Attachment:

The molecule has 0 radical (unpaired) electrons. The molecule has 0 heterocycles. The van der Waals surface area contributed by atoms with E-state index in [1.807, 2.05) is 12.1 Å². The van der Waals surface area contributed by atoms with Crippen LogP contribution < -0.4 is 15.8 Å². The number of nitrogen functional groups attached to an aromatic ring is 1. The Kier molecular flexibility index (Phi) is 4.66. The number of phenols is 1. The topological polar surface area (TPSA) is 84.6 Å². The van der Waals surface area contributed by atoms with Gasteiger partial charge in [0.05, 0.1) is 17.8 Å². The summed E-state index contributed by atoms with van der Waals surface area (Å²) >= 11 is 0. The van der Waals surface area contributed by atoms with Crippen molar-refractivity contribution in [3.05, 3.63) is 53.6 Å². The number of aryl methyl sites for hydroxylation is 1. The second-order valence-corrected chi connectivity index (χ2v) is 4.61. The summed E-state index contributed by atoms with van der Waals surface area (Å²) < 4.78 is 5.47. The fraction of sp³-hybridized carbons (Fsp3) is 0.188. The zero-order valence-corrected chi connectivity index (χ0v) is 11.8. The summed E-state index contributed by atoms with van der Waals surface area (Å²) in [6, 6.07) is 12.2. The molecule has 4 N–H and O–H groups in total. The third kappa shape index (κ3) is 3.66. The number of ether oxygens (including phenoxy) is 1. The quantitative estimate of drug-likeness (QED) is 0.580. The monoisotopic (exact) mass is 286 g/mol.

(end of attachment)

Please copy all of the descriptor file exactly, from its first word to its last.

The molecule has 0 radical (unpaired) electrons. The molecule has 0 heterocycles. The van der Waals surface area contributed by atoms with E-state index in [1.807, 2.05) is 12.1 Å². The van der Waals surface area contributed by atoms with Crippen LogP contribution < -0.4 is 15.8 Å². The number of nitrogen functional groups attached to an aromatic ring is 1. The Kier molecular flexibility index (Phi) is 4.66. The number of phenols is 1. The topological polar surface area (TPSA) is 84.6 Å². The van der Waals surface area contributed by atoms with Gasteiger partial charge in [0.05, 0.1) is 17.8 Å². The summed E-state index contributed by atoms with van der Waals surface area (Å²) >= 11 is 0. The van der Waals surface area contributed by atoms with Crippen molar-refractivity contribution in [3.05, 3.63) is 53.6 Å². The number of aryl methyl sites for hydroxylation is 1. The second-order valence-corrected chi connectivity index (χ2v) is 4.61. The summed E-state index contributed by atoms with van der Waals surface area (Å²) < 4.78 is 5.47. The fraction of sp³-hybridized carbons (Fsp3) is 0.188. The zero-order valence-corrected chi connectivity index (χ0v) is 11.8. The summed E-state index contributed by atoms with van der Waals surface area (Å²) in [6, 6.07) is 12.2. The molecule has 4 N–H and O–H groups in total. The third kappa shape index (κ3) is 3.66. The number of ether oxygens (including phenoxy) is 1. The quantitative estimate of drug-likeness (QED) is 0.580. The monoisotopic (exact) mass is 286 g/mol.